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Interfacing between two microcontrollers over two wires.

Discussion in 'Microcontrollers' started by mik3ca, Mar 1, 2018.

  1. mik3ca

    mik3ca Member

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    This question is more of a generic question in which I'm seeking an optimized algorithm.

    Basically I have two microcontrollers. One runs at a speed 6x slower than the other. Special feature pins of the micros are used up and all I have are two GPIO pins from each one for communication. One pin is the clock and one is data.

    What I'm trying to do is have the slow micro request initial information from the faster micro. For example, I'm sending byte 5A to the faster micro and I expect it to return A5 but it does not.

    Here's the code I tried:

    For Slow micro that wants information
    For Fast micro that has information
    What am I doing wrong?
     
  2. Beau Schwabe

    Beau Schwabe Member

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    At work I do this all the time between a micro and a touch screen for industrial equip ... for all intentions, the touch screen is another micro.

    These systems have to be spot on and not miss a beat in terms of communication. Handshaking is a must, as well as sending data in structured packets.

    A typical packet might consist of 6 bytes .... [SYNC1][SYNC2][Address][Data][CRC][Seed]

    1) SYNC1 and SYNC2 are always the same value where the receiver doesn't process any data until those two BYTES are received
    2) The Address is a reserved block of memory on the receiver you want to write Data to.
    3) Data is what you want to fill the Address with on the receiver
    4) CRC is a simple XOR of all 6 BYTES including the Seed
    5) The Seed is essentially a moving target ... it can be as simple as a counter that counts to 255 and recycles back to 0. The purpose of the Seed is to create change even if the data being sent is the same. There are deeper reasons for this, that I won't go to far into other than it adds a slight degree of robustness.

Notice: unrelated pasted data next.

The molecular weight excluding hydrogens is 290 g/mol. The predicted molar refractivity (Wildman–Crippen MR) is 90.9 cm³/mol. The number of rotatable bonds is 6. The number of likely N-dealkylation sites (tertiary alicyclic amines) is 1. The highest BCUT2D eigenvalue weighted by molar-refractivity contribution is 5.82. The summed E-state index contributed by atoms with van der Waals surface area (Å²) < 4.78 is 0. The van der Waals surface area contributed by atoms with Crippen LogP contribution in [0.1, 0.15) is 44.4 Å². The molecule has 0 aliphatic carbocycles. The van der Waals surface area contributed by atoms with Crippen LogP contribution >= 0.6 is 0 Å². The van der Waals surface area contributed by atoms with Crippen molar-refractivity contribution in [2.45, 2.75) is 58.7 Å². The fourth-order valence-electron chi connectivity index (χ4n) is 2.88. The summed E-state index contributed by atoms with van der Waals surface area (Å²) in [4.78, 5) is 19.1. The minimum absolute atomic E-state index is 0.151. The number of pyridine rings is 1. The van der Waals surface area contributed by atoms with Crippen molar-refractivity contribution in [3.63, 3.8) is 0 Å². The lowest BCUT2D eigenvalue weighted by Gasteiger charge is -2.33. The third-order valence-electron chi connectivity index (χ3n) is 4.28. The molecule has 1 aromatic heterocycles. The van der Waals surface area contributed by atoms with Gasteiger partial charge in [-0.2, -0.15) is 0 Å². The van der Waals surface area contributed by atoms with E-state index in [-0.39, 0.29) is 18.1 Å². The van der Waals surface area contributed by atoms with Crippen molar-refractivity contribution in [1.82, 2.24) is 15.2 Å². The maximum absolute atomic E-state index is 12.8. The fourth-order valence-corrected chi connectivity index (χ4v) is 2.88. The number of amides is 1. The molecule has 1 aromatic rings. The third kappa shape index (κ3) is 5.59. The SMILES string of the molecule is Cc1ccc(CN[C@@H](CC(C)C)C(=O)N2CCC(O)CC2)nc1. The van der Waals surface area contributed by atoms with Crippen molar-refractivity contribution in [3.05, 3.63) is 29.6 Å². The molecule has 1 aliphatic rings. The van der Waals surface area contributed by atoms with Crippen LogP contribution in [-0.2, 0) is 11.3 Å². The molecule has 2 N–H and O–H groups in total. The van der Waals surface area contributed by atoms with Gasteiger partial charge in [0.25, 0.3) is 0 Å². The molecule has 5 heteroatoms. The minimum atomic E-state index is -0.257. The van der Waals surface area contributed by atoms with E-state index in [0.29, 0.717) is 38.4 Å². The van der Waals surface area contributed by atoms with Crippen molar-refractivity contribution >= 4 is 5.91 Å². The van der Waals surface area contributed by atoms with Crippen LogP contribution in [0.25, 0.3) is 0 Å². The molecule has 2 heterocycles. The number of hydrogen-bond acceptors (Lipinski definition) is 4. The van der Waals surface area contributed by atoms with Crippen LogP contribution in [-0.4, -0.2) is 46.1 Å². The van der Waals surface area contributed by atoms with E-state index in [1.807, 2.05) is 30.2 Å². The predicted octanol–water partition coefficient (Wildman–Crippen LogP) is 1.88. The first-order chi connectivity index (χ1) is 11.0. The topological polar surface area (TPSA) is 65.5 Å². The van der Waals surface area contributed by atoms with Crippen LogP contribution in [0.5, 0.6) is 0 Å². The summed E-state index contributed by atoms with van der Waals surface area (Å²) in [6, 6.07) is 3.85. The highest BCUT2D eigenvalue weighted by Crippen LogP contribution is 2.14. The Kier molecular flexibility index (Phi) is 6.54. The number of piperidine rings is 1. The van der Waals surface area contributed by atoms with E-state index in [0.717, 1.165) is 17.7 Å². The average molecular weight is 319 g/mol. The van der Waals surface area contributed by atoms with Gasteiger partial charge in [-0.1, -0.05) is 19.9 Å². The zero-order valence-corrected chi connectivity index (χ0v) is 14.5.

The key thing to consider is that BOTH the touch screen (micro) and the micro work the same way from an independent point of view. The Address location represents a reserved area of memory that exists on both micro's. Within each micro the functionality works based on what Data is in the memory Address rather than what is immediately streaming in serially. To prevent collisions, on either end, each micro cannot write to its own reserved memory block Address unless the Data is received serially. It can only read from it's own reserved memory block Address. It can however read and write to non reserved areas of memory just as you normally would.
     
  3. mik3ca

    mik3ca Member

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    I'm working at the bit level, not at several bytes level.
     
  4. dave miyares

    Dave New Member

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  5. Beau Schwabe

    Beau Schwabe Member

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    I program in pure Assembly language inside of the micro , so your bit level and my bit level are going to be about the same. :)
     
  6. mik3ca

    mik3ca Member

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    These are the functions I have for the 8051 so far